A 38-year-old woman with intractable back pain who did not respond successfully to 8 months of nonoperative treatment. A, Postdiscogram sagittal reconstruction computed tomographic (CT) scan demonstrating marked contrast extravasation at L5-S1 and concordant pain. Patient underwent anterior lumbar interbody fusion at the L5-S1 level through an anterior mini-open, retroperitoneal approach. Marked improvement in back pain and function was noted. B, Six-month postoperative lateral plain radiograph demonstrating marked increase in disc height with a “sentinel sign” of anterior, bridging bone. C, Axial CT demonstrating bone through growth of the cages with bone surrounding.


The majority of patients with degenerative conditions of the lumbar spine are best treated without surgery. Lumbar fusion surgery is indicated only when it can be demonstrated to improve on the natural history of the disease process. Unfortunately, this natural history is only partly known. Furthermore, patients with neurogenic symptoms are at much greater risk for progression than those with mechanical pain only.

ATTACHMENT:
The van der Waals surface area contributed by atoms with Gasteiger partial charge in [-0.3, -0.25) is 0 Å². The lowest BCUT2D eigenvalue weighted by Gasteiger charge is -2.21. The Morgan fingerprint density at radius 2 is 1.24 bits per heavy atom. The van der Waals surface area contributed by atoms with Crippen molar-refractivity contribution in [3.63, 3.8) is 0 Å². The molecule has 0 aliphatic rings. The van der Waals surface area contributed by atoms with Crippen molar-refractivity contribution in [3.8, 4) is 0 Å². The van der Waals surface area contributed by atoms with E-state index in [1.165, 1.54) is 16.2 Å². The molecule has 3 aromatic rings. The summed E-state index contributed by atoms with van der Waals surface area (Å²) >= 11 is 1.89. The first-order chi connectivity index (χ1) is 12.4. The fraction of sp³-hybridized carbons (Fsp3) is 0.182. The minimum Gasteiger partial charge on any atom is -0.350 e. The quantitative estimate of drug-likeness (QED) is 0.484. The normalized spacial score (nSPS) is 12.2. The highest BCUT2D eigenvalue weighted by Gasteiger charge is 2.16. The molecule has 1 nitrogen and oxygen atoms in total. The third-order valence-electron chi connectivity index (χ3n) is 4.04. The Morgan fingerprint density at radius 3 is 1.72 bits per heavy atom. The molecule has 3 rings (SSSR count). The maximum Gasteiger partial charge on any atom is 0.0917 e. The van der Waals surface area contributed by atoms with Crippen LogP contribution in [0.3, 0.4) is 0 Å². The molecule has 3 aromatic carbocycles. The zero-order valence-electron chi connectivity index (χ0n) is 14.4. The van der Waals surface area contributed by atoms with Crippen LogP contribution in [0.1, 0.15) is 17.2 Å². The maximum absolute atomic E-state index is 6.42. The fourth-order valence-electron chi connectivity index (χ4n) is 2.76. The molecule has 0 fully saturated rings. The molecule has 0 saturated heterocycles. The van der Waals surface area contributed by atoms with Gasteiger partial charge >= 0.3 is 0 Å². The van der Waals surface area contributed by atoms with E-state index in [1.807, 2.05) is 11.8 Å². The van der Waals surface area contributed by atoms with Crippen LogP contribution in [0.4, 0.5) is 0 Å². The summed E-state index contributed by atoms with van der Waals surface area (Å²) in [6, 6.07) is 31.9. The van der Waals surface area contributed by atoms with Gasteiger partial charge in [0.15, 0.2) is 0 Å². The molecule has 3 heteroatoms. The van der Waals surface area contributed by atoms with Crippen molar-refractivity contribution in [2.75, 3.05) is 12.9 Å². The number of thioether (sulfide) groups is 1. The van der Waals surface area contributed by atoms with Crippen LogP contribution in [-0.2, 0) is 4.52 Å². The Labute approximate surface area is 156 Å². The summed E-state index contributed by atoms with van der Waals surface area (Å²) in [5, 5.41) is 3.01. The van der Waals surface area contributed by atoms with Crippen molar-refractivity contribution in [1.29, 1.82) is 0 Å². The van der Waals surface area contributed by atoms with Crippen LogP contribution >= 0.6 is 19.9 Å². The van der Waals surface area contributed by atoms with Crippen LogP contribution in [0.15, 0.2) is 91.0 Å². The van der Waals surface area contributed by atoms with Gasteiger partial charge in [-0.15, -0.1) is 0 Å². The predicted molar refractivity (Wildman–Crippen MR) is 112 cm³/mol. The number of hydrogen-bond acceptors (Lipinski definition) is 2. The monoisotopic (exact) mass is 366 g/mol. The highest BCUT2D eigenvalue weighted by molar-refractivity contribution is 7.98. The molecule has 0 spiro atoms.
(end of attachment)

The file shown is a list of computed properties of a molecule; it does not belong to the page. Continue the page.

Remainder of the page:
Mechanical Low Back Pain

Some authors do not recognize disc degeneration as a disease process. Thus, lumbar fusion in younger patients with back pain remains controversial. This controversy is heightened by highly variable surgical outcomes and the possibility that fusion surgery may precipitate future problems (such as adjacent segment degeneration). On the other hand, in highly selected cases, lumbar fusion has been reported to improve on the natural history of mechanical back pain. In this setting, arthrodesis may be considered after failure of a lengthy trial of nonoperative treatment (see Fig. 17-1 B, C )